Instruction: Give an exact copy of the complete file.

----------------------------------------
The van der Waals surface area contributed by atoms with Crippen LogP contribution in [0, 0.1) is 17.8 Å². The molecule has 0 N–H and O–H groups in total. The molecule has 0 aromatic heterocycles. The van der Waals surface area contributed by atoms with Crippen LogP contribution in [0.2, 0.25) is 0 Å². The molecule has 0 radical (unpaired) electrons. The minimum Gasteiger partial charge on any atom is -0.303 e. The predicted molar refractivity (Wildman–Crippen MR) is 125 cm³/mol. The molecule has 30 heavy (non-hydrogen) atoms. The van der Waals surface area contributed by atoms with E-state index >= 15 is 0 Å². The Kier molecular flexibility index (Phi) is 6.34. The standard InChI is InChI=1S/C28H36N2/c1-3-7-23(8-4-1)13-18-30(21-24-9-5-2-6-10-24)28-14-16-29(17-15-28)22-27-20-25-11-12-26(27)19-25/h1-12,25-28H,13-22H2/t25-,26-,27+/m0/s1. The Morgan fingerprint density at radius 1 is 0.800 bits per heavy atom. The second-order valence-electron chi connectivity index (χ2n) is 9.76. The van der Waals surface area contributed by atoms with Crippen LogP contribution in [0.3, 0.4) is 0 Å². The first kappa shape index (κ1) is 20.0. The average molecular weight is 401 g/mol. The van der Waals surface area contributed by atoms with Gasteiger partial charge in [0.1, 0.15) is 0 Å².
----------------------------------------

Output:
The van der Waals surface area contributed by atoms with Crippen LogP contribution in [0, 0.1) is 17.8 Å². The molecule has 0 N–H and O–H groups in total. The molecule has 0 aromatic heterocycles. The van der Waals surface area contributed by atoms with Crippen LogP contribution in [0.2, 0.25) is 0 Å². The molecule has 0 radical (unpaired) electrons. The minimum Gasteiger partial charge on any atom is -0.303 e. The predicted molar refractivity (Wildman–Crippen MR) is 125 cm³/mol. The molecule has 30 heavy (non-hydrogen) atoms. The van der Waals surface area contributed by atoms with E-state index >= 15 is 0 Å². The Kier molecular flexibility index (Phi) is 6.34. The standard InChI is InChI=1S/C28H36N2/c1-3-7-23(8-4-1)13-18-30(21-24-9-5-2-6-10-24)28-14-16-29(17-15-28)22-27-20-25-11-12-26(27)19-25/h1-12,25-28H,13-22H2/t25-,26-,27+/m0/s1. The Morgan fingerprint density at radius 1 is 0.800 bits per heavy atom. The second-order valence-electron chi connectivity index (χ2n) is 9.76. The van der Waals surface area contributed by atoms with Crippen LogP contribution in [0.3, 0.4) is 0 Å². The first kappa shape index (κ1) is 20.0. The average molecular weight is 401 g/mol. The van der Waals surface area contributed by atoms with Gasteiger partial charge in [0.1, 0.15) is 0 Å².